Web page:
Donald Fry -- Wanted: Candidates’ thoughts on redistricting reform

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By: Donald C. Fry 

As the election season shifts into high gear, voters are hearing from candidates on many issues relating to Maryland’s competitiveness for business growth and job creation. For example, candidates for governor are talking about topics ranging from the state’s tax structure and regulatory reform to strengthening its workforce.

But candidates have not talked as much about a fundamental competitiveness issue that governors and state lawmakers control – reforming Maryland’s election redistricting process.

Two candidates have brought the issue up – Heather Mizeur, who lists redistricting reform as one of her campaign issues, and Lt. Governor Anthony Brown, who reportedly told an audience at the University of Maryland, Baltimore this week that he also favors the creation of a non-partisan commission to craft a plan for equitable redistricting to end gerrymandering in our state.

Good for Mizeur and Brown. It would benefit voters to hear more from candidates for governor and for the General Assembly on the issue of injecting genuine competition into the election process during the next round of redistricting after the 2020 census.

Why? Because many point to rampant gerrymandering by both parties – whichever is in power – here and across America as the major cause of decreasing voter choice, legislative deadlocks in Congress, evaporating bi-partisanship in state capitals and a growing disdain for government bodies.

Advocates everywhere decry the polarization and gridlock in Washington that is stifling decision-making in Congress, for which job approval ratings averaged less than 15 percent in the most recent round of national public opinion polls.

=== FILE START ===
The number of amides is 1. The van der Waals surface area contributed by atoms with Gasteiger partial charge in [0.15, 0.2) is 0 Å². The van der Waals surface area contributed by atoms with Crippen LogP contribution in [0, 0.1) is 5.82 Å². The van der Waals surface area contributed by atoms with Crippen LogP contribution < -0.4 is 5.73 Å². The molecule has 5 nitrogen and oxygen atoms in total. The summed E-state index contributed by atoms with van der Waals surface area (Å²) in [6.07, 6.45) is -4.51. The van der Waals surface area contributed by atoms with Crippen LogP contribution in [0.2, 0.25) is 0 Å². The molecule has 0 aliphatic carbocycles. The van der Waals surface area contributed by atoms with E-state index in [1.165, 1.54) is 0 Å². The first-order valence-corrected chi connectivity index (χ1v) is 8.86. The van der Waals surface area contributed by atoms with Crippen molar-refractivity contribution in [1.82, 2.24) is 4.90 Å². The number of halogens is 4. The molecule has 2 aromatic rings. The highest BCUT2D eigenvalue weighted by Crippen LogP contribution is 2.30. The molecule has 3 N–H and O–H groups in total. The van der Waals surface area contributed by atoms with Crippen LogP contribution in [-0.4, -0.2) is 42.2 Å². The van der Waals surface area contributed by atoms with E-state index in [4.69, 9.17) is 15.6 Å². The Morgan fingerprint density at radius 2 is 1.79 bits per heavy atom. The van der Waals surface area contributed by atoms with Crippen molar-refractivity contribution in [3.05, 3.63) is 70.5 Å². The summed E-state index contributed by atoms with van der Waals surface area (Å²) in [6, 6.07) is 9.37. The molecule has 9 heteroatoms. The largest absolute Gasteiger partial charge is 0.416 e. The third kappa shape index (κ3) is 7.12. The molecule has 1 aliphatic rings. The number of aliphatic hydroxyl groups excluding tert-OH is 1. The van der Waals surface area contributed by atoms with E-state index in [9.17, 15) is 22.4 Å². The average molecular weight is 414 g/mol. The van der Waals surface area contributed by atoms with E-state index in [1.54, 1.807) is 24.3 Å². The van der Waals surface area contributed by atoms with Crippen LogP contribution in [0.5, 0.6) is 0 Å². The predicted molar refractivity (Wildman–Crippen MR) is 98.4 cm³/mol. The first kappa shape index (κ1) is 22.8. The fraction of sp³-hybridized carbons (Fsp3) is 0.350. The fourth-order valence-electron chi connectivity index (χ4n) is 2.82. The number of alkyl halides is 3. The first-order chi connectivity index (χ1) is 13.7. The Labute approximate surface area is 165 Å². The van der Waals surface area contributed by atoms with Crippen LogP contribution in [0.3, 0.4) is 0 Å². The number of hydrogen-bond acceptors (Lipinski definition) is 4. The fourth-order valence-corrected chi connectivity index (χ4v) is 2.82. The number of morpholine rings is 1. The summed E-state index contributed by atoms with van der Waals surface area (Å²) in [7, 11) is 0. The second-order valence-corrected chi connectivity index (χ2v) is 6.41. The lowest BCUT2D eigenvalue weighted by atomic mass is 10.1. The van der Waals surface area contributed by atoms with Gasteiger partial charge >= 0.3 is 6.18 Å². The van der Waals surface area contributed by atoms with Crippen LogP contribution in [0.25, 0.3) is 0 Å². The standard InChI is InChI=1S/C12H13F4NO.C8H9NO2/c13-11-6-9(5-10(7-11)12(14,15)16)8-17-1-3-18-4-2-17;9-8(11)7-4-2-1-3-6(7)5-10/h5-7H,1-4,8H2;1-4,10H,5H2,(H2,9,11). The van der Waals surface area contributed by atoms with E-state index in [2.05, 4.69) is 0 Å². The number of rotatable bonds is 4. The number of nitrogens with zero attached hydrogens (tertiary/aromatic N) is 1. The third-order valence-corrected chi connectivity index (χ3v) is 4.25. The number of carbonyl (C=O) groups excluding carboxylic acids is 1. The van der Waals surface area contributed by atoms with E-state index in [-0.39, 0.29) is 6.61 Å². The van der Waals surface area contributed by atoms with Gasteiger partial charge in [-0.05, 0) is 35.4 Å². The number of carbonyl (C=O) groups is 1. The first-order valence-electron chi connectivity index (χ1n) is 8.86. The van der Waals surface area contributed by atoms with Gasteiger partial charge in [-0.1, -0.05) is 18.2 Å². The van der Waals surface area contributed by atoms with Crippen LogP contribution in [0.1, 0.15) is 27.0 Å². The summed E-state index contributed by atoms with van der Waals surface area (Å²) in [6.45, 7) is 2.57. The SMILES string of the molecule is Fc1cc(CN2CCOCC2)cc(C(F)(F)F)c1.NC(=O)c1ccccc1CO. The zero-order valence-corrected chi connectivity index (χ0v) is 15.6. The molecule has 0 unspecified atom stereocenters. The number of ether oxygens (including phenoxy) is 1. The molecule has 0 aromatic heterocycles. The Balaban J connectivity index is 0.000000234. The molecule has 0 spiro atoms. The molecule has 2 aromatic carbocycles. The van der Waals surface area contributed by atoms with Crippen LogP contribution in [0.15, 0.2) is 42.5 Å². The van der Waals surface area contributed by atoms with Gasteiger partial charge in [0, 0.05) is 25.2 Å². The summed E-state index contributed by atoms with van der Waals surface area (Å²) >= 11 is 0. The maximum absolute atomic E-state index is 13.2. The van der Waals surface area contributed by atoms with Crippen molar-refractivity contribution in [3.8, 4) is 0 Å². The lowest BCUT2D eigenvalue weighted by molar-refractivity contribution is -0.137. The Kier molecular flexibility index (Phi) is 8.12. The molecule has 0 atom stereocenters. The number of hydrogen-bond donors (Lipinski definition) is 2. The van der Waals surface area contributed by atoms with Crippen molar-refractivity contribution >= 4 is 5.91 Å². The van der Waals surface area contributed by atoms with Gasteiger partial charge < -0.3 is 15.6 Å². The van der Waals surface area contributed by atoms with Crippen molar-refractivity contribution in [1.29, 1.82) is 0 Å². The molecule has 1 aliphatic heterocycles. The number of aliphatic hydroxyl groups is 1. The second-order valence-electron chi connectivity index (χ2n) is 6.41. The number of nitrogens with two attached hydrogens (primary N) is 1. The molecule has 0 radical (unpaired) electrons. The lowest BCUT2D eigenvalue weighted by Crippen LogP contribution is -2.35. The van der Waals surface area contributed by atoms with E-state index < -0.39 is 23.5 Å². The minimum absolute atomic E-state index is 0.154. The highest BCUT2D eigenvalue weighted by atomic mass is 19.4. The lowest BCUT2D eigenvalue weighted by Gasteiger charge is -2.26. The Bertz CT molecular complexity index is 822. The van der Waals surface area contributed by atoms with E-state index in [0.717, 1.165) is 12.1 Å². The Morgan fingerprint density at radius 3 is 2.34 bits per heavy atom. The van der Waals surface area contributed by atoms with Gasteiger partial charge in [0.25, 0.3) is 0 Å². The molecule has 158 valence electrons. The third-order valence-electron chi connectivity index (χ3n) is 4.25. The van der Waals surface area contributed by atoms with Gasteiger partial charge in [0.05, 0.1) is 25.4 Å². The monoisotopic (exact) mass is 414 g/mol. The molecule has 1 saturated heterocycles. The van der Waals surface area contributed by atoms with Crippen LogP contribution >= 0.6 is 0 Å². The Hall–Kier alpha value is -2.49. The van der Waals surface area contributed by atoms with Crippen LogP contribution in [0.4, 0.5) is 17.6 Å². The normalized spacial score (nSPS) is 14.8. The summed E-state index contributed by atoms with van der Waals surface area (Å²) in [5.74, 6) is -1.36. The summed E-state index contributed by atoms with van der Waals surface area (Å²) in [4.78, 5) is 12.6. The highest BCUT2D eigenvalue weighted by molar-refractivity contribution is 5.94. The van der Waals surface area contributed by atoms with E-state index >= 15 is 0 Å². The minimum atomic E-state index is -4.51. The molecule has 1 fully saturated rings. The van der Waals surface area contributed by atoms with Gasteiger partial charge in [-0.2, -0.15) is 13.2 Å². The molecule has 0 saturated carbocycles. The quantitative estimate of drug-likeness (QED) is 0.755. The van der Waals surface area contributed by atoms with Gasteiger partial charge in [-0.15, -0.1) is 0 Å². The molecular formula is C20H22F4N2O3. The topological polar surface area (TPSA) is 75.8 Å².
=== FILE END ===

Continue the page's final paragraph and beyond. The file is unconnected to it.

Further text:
Acute polarization in the Maryland General Assembly is widely acknowledged as well, though it has not spawned gridlock per se because Democrats hold a controlling majority under the State House dome. But the days of any substantial Democrat-Republican collaboration in Annapolis are long gone.

In the U.S. House of Representatives, the number of members considered ideologically “in the middle,” between most liberal and most conservative philosophies, declined from 252 – almost 60 percent of the members – in 1994 to four members in 2013. This is according to a study by the D.C. lobbying firm of Mehlman Vogel Castagnetti as  reported in the Washington Post by Chris Cillizza, founder and editor of The Fix.

Harder to explain is that “the middle” has also dropped out of the Senate, whose members are elected statewide, and therefore are not subject to redistricting, but are similarly polarized. Cillizza reports.